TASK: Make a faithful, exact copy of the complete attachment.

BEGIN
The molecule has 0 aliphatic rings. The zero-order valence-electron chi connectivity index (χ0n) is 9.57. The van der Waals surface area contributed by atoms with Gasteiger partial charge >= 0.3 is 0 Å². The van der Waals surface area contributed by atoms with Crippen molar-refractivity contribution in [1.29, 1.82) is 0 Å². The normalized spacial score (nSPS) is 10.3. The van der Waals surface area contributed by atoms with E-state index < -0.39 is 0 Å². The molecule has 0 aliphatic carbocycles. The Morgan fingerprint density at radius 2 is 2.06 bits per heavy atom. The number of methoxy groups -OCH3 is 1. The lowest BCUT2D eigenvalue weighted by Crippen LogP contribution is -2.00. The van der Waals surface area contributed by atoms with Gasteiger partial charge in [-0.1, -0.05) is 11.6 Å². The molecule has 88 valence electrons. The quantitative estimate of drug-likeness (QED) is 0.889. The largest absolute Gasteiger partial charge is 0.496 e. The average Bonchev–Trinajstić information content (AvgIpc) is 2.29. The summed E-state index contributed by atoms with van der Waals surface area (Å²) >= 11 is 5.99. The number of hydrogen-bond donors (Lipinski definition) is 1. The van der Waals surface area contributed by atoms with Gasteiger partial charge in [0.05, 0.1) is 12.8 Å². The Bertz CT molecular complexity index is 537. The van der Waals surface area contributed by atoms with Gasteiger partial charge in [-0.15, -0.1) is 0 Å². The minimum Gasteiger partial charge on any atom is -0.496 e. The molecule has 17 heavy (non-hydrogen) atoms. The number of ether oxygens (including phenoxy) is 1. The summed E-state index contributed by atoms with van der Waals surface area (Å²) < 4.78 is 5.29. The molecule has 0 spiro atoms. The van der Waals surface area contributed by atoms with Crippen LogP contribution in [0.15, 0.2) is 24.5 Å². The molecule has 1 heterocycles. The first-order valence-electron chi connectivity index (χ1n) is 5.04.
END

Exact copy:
The molecule has 0 aliphatic rings. The zero-order valence-electron chi connectivity index (χ0n) is 9.57. The van der Waals surface area contributed by atoms with Gasteiger partial charge >= 0.3 is 0 Å². The van der Waals surface area contributed by atoms with Crippen molar-refractivity contribution in [1.29, 1.82) is 0 Å². The normalized spacial score (nSPS) is 10.3. The van der Waals surface area contributed by atoms with E-state index < -0.39 is 0 Å². The molecule has 0 aliphatic carbocycles. The Morgan fingerprint density at radius 2 is 2.06 bits per heavy atom. The number of methoxy groups -OCH3 is 1. The lowest BCUT2D eigenvalue weighted by Crippen LogP contribution is -2.00. The van der Waals surface area contributed by atoms with Gasteiger partial charge in [-0.1, -0.05) is 11.6 Å². The molecule has 88 valence electrons. The quantitative estimate of drug-likeness (QED) is 0.889. The largest absolute Gasteiger partial charge is 0.496 e. The average Bonchev–Trinajstić information content (AvgIpc) is 2.29. The summed E-state index contributed by atoms with van der Waals surface area (Å²) >= 11 is 5.99. The number of hydrogen-bond donors (Lipinski definition) is 1. The van der Waals surface area contributed by atoms with Gasteiger partial charge in [0.05, 0.1) is 12.8 Å². The Bertz CT molecular complexity index is 537. The van der Waals surface area contributed by atoms with Gasteiger partial charge in [-0.15, -0.1) is 0 Å². The minimum Gasteiger partial charge on any atom is -0.496 e. The molecule has 17 heavy (non-hydrogen) atoms. The number of ether oxygens (including phenoxy) is 1. The summed E-state index contributed by atoms with van der Waals surface area (Å²) < 4.78 is 5.29. The molecule has 0 spiro atoms. The van der Waals surface area contributed by atoms with Crippen LogP contribution in [0.15, 0.2) is 24.5 Å². The molecule has 1 heterocycles. The first-order valence-electron chi connectivity index (χ1n) is 5.04.